BERKELEY, Calif. (BRAIN) — For an industry that sells the greenest mode of transportation, bicycle suppliers traditionally create a lot of waste.
Forget, for the moment, the environmental impact of bike manufacturing and the eventual disposal of bike products after their usable life ends. Instead consider that products leave factories and warehouses packed in boxes that often seem larger than necessary, filled with mounds of plastic, foam, and zip ties made with materials increasingly known to be toxic.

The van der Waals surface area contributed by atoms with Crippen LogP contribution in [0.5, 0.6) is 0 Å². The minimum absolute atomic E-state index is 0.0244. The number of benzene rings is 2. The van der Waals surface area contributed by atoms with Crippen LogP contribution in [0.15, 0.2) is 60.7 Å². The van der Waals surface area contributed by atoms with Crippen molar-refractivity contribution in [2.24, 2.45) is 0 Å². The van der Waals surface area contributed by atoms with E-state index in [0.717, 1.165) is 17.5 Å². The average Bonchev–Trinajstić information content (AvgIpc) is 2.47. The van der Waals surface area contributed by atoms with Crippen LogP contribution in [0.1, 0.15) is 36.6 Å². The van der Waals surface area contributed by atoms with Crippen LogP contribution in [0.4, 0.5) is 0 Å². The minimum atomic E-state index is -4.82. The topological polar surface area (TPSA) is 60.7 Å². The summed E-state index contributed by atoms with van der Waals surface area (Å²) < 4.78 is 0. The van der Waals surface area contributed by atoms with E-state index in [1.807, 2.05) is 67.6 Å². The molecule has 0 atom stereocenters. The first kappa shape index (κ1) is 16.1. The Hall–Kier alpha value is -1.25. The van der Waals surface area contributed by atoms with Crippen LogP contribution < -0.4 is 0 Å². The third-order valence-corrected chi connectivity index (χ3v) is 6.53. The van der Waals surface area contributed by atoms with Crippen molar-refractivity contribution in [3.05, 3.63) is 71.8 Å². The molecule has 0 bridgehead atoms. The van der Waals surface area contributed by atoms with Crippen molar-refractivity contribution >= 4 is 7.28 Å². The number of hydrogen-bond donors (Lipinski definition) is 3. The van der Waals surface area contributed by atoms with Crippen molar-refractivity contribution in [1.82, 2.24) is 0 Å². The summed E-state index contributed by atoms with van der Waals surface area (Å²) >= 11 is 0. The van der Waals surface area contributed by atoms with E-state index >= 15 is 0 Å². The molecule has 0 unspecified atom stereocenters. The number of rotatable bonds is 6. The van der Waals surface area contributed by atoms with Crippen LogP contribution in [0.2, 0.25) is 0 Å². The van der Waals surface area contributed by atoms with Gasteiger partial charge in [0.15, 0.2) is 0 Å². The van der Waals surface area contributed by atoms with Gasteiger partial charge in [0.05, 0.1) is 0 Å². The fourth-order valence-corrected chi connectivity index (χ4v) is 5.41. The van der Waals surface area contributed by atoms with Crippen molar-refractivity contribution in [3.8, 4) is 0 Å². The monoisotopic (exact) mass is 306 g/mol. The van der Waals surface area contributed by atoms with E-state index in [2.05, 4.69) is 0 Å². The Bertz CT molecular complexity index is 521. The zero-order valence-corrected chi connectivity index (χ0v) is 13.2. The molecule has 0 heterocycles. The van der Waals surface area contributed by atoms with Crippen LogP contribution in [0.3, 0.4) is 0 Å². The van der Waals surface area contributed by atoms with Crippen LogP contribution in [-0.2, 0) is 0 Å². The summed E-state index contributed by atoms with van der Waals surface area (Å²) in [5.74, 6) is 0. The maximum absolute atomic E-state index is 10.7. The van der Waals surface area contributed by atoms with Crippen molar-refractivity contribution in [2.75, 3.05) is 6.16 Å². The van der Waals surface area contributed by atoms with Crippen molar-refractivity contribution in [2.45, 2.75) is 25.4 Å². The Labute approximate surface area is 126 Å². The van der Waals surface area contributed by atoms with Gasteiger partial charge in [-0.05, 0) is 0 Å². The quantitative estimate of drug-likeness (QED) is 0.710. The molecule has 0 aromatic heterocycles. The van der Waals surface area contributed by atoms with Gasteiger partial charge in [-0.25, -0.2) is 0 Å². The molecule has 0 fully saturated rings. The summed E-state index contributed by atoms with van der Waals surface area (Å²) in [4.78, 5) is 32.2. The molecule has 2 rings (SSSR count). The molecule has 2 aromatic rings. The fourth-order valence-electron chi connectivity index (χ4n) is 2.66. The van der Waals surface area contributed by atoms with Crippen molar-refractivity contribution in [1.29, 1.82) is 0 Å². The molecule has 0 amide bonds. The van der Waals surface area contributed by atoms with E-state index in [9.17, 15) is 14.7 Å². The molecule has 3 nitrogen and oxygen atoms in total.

The industry trails other outdoor segments in the sustainability of its packaging.
Retailers have an up close view of the packaging and they have to deal with the leftovers, one way or another, after a product is assembled and put on display. More can be done to have less do more, several retailers told BRAIN. And sustainability experts and suppliers say real improvement will require collaboration.
“The bottom line for me, and where I struggled with the bike business, is Specialized has a bit of a reputation for being tough,” said Bryant Bainbridge, former Specialized Bicycle Components director of corporate responsibility. “I wanted to get with other companies: ‘Hey, let’s get together on this stuff. Let’s collaborate.’ And the bike biz is highly, highly competitive, …read more